Oddly, the bill was initially meant to target corruption amid an FBI probe into illicit vendors and kickbacks after Republican Rep. Robin Smith resigned in March and pleaded guilty to wire fraud. But some of those provisions were removed from the House version of the bill this week before it passed the Local Government Committee with the help of House Speaker Sexton, the bill’s sponsor, who made a rare appearance and spoke in support of the measure.

The House and Senate versions appear to be largely the same. But one provision that isn’t meshing is the addition of two members to the Registry of Election Finance.

The Senate bill would add two members from the general public, which McNally prefers, while the House version would add two from a state open government council. It’s unclear whether that could be a sticking point as the legislation moves to final approval, but it could be enough to push it to a conference committee where the differences would be worked out.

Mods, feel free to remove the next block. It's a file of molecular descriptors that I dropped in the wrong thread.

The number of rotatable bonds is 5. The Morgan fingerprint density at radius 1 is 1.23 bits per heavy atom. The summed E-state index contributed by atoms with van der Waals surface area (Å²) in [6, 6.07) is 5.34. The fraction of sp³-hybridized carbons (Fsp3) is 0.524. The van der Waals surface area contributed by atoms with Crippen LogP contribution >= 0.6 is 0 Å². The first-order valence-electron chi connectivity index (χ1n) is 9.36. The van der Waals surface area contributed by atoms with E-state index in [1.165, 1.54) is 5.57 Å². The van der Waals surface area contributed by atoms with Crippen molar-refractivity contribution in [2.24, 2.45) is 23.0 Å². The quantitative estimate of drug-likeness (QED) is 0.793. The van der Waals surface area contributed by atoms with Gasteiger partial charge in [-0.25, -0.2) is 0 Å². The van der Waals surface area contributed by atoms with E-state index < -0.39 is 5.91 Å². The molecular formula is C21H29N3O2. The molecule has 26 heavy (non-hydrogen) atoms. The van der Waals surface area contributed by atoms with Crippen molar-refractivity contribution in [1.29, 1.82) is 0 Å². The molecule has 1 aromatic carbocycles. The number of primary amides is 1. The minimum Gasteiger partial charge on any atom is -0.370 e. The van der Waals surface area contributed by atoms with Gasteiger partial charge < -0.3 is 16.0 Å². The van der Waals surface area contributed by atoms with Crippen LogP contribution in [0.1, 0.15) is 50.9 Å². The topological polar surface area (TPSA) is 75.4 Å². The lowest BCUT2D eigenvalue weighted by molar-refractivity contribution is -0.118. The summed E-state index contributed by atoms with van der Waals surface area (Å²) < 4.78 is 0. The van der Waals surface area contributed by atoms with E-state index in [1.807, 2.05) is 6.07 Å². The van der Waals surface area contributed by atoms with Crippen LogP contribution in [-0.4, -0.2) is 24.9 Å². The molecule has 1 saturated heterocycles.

“I’m getting closer to my (dome)”

With all due apologies to Grand Funk Railroad, which is playing these days without front man Mark Farner, a domed Titans stadium plan is coming closer to fruition.

Talks remain in limbo, but legislation sponsored by state Rep. Bill Beck, D-Nashville, cleared the House Finance, Ways and Means Subcommittee this week, enabling Metro Nashville to collect up to a penny more on the hotel/motel tax to pay for a domed stadium with 50,000 seats on the East Bank property where Nissan Stadium sits.

“This is part of the pie for the financing,” Beck told the subcommittee.

Gov. Bill Lee is pushing for a $500 million bond note from the state to help finance the project. That alone would cost the state up to $55 million, though some say that will be closer to $20 million.

Some lawmakers questioned the fiscal responsibility of approving the local-option tax, and Rep. Brandon Ogles, a Franklin Republican who is leaving the Legislature, said he believes Metro Council has a spending problem after raising taxes significantly just two years ago.

Rep. Chris Todd, R-Jackson, opposed the measure, saying Tennessee is likely to be held hostage by groups that refuse to bring a sporting event to Nashville because of the Legislature’s politics.